12. Blocking Foul
When a defensive player does not have a legal guarding position and impedes the dribbler’s progress, a blocking foul occurs.
The referee’s signal for blocking is placing both hands on their hips.
13. Charging Foul
If the defensive player is in a legal guarding position and the offensive player knocks them off of their spot, a charging foul is called.
This is also called a player-control foul.
When the referee signals a charging foul, they make a fist with one hand and “punch” the open palm of their other hand.
14. Hand-Checking Foul
Defensive players are not allowed to limit a ball-handler’s ability to move with their hands.
If the defender does limit the movement with their hands, a hand-checking foul is called.
For this signal, the referee will chop one hand across the opposite wrist.
15. Holding Foul
In basketball, you are not allowed to grab another player by the jersey or any of their body parts.
If this happens, a holding foul is called.
The ref’s signal for a holding foul is making a fist point with one hand, holding that arm out, and then “grabbing” the wrist with their other hand.
16. Pushing Foul
Players are not able to push their opponents in basketball.
If a ref sees a push, they will call a foul.
These fouls happen a lot when two players are going after the same rebound.
In fact, when an ‘over the back’ foul occurs, you will typically see the referee call it a push.
The signal for pushing is putting two arms out and making a pushing motion with the hands.
17. Elbow Foul
If a player gets aggressive with their elbows and connects with an opponent, a foul will be called.
Sometimes these fouls can be deemed flagrant and can result in two shots and the ball for the team that got hit by the elbow.
The official will signal this type of foul by swinging their elbow.
18. Intentional Foul
Over the course of the game, fouls happen unintentionally numerous times.
However, if the referee thinks a foul was done purposely or with malicious intent, they can call an intentional foul.
An intentional foul results in two shots for the offensive team and the ball.
The signal for an intentional foul is putting both arms in the air and making an ‘X’ with them.
19. Technical Foul
If referees feel like a coach or a player is not conducting themselves properly or having unsportsmanlike behavior, they can call a technical foul.
This foul also results in two shots, plus the basketball.
The signal for a technical foul is taking both hands and making the letter ‘T’ with them.
Other Hand Signals to Know:
Sometimes referees will make signals that don’t indicate a violation or a foul has occurred.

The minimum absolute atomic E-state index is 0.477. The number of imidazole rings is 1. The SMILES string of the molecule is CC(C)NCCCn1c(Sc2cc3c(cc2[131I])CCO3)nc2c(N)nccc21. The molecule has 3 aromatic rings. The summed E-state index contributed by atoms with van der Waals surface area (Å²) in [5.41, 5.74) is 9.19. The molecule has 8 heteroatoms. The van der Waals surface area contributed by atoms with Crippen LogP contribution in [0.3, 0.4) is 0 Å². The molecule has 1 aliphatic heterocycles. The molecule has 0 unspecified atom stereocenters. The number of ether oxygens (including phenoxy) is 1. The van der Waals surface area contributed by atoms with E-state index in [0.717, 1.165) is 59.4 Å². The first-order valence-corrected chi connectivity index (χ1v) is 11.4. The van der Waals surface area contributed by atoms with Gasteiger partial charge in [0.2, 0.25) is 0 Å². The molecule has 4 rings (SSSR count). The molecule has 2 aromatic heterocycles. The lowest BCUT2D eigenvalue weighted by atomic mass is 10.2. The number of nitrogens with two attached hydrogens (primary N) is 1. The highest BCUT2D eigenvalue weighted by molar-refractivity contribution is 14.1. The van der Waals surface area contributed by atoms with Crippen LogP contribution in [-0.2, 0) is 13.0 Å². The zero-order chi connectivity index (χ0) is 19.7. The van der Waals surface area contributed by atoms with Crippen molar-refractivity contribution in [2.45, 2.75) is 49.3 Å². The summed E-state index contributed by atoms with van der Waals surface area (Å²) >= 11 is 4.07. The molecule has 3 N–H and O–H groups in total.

These signals can be found below.
When teams wants to exchange an on-court player with someone on the bench, the coach asks for a substitution.
At the next dead ball, the referee signals the substitution by making an “X” with their arms.
21. Start the Clock
In basketball, there are a lot of dead balls where the clock is stopped.
The clock doesn’t start again until a player on the floor touches it.
Instead of the timekeeper making a judgment of when to stop the clock, they look for a referee signal to start. The ref will have their hand in the air until it’s time to start the clock.
Once that time has come, the referee will drop their arm down and the time will start.
22. Three-Point Attempt
When a player attempts a three-pointer, the referee has a signal to show that.
They will put one arm straight up in the air to signal a three-point shot is being attempted.
23. Three-Point Make
If the three-point attempt is made, the official has another signal for that.
They will take both of their arms and place them straight into the air.
24. No Basket
Sometimes shots are taken that are immediately after a foul is called or the time has expired.
The official will signal the shot does not count by waving and crossing their arms out in front of them.
The other type of timeout is a full timeout.
The signal for this is to stick both arms straight out to the side with fists being made.
As you can see, there are many basketball referee signals in a game.
It’s important for referees, coaches, players, and fans to understand each of them.
The next time you go to a game, watch how the referees use different hand signals throughout the course of the game.